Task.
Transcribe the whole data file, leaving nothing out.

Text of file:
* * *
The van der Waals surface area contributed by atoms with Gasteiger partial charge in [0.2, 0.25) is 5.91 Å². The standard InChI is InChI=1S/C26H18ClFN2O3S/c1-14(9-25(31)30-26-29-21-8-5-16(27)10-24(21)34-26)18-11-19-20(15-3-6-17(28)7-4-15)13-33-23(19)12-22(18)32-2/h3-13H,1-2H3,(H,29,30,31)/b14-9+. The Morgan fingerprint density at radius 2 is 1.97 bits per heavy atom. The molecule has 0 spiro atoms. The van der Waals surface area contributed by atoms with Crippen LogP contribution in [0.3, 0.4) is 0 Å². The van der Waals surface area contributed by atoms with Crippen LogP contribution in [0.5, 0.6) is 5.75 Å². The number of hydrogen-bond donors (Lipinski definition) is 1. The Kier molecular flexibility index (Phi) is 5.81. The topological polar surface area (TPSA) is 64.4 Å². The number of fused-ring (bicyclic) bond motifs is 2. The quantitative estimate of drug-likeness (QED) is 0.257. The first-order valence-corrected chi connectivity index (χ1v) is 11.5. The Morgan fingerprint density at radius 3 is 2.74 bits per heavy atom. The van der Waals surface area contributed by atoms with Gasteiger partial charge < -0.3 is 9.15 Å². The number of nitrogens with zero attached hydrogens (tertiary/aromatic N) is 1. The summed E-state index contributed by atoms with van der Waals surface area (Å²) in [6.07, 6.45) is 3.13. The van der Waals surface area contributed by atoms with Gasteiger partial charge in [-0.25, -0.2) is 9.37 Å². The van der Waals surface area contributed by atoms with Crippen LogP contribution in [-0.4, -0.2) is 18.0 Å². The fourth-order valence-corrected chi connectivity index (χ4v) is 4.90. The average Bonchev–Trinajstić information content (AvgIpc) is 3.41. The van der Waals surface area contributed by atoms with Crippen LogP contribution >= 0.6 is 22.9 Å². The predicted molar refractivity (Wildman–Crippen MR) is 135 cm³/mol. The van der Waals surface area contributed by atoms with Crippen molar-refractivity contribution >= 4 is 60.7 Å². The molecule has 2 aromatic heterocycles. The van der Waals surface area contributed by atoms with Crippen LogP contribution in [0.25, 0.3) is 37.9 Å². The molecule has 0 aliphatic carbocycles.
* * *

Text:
The van der Waals surface area contributed by atoms with Gasteiger partial charge in [0.2, 0.25) is 5.91 Å². The standard InChI is InChI=1S/C26H18ClFN2O3S/c1-14(9-25(31)30-26-29-21-8-5-16(27)10-24(21)34-26)18-11-19-20(15-3-6-17(28)7-4-15)13-33-23(19)12-22(18)32-2/h3-13H,1-2H3,(H,29,30,31)/b14-9+. The Morgan fingerprint density at radius 2 is 1.97 bits per heavy atom. The molecule has 0 spiro atoms. The van der Waals surface area contributed by atoms with Crippen LogP contribution in [0.3, 0.4) is 0 Å². The van der Waals surface area contributed by atoms with Crippen LogP contribution in [0.5, 0.6) is 5.75 Å². The number of hydrogen-bond donors (Lipinski definition) is 1. The Kier molecular flexibility index (Phi) is 5.81. The topological polar surface area (TPSA) is 64.4 Å². The number of fused-ring (bicyclic) bond motifs is 2. The quantitative estimate of drug-likeness (QED) is 0.257. The first-order valence-corrected chi connectivity index (χ1v) is 11.5. The Morgan fingerprint density at radius 3 is 2.74 bits per heavy atom. The van der Waals surface area contributed by atoms with Gasteiger partial charge < -0.3 is 9.15 Å². The number of nitrogens with zero attached hydrogens (tertiary/aromatic N) is 1. The summed E-state index contributed by atoms with van der Waals surface area (Å²) in [6.07, 6.45) is 3.13. The van der Waals surface area contributed by atoms with Gasteiger partial charge in [-0.25, -0.2) is 9.37 Å². The van der Waals surface area contributed by atoms with Crippen LogP contribution in [-0.4, -0.2) is 18.0 Å². The fourth-order valence-corrected chi connectivity index (χ4v) is 4.90. The average Bonchev–Trinajstić information content (AvgIpc) is 3.41. The van der Waals surface area contributed by atoms with Crippen LogP contribution >= 0.6 is 22.9 Å². The predicted molar refractivity (Wildman–Crippen MR) is 135 cm³/mol. The van der Waals surface area contributed by atoms with Crippen molar-refractivity contribution >= 4 is 60.7 Å². The molecule has 2 aromatic heterocycles. The van der Waals surface area contributed by atoms with Crippen LogP contribution in [0.25, 0.3) is 37.9 Å². The molecule has 0 aliphatic carbocycles.